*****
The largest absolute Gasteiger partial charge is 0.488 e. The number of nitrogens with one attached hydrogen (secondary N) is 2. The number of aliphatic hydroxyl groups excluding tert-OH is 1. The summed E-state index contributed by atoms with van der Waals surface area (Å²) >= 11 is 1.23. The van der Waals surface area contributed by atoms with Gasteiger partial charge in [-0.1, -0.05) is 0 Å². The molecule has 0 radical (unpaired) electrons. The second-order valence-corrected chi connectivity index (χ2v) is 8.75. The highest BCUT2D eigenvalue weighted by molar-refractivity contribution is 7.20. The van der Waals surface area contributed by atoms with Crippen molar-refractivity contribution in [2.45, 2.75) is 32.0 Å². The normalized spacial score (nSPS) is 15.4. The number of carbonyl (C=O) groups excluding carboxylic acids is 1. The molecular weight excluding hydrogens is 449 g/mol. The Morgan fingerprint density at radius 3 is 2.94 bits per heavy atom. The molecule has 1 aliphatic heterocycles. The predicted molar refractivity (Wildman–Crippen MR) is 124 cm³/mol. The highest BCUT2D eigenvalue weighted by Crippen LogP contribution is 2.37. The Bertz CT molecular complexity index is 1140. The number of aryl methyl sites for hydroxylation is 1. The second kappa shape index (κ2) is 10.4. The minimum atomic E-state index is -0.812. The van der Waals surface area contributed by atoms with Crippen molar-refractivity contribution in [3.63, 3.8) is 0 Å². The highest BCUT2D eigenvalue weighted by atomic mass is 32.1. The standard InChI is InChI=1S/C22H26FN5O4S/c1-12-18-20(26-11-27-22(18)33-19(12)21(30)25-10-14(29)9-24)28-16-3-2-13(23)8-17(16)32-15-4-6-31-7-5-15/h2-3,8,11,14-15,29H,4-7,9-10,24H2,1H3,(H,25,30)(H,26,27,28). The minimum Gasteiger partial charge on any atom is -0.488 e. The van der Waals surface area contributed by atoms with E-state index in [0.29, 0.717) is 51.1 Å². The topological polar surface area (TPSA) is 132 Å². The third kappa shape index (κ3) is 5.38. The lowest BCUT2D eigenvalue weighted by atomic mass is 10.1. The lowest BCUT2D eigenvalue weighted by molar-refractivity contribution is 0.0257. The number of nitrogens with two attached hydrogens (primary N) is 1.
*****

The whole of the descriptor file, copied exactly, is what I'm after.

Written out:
The largest absolute Gasteiger partial charge is 0.488 e. The number of nitrogens with one attached hydrogen (secondary N) is 2. The number of aliphatic hydroxyl groups excluding tert-OH is 1. The summed E-state index contributed by atoms with van der Waals surface area (Å²) >= 11 is 1.23. The van der Waals surface area contributed by atoms with Gasteiger partial charge in [-0.1, -0.05) is 0 Å². The molecule has 0 radical (unpaired) electrons. The second-order valence-corrected chi connectivity index (χ2v) is 8.75. The highest BCUT2D eigenvalue weighted by molar-refractivity contribution is 7.20. The van der Waals surface area contributed by atoms with Crippen molar-refractivity contribution in [2.45, 2.75) is 32.0 Å². The normalized spacial score (nSPS) is 15.4. The number of carbonyl (C=O) groups excluding carboxylic acids is 1. The molecular weight excluding hydrogens is 449 g/mol. The Morgan fingerprint density at radius 3 is 2.94 bits per heavy atom. The molecule has 1 aliphatic heterocycles. The predicted molar refractivity (Wildman–Crippen MR) is 124 cm³/mol. The highest BCUT2D eigenvalue weighted by Crippen LogP contribution is 2.37. The Bertz CT molecular complexity index is 1140. The number of aryl methyl sites for hydroxylation is 1. The second kappa shape index (κ2) is 10.4. The minimum atomic E-state index is -0.812. The van der Waals surface area contributed by atoms with Crippen molar-refractivity contribution in [3.63, 3.8) is 0 Å². The highest BCUT2D eigenvalue weighted by atomic mass is 32.1. The standard InChI is InChI=1S/C22H26FN5O4S/c1-12-18-20(26-11-27-22(18)33-19(12)21(30)25-10-14(29)9-24)28-16-3-2-13(23)8-17(16)32-15-4-6-31-7-5-15/h2-3,8,11,14-15,29H,4-7,9-10,24H2,1H3,(H,25,30)(H,26,27,28). The minimum Gasteiger partial charge on any atom is -0.488 e. The van der Waals surface area contributed by atoms with E-state index in [0.29, 0.717) is 51.1 Å². The topological polar surface area (TPSA) is 132 Å². The third kappa shape index (κ3) is 5.38. The lowest BCUT2D eigenvalue weighted by atomic mass is 10.1. The lowest BCUT2D eigenvalue weighted by molar-refractivity contribution is 0.0257. The number of nitrogens with two attached hydrogens (primary N) is 1.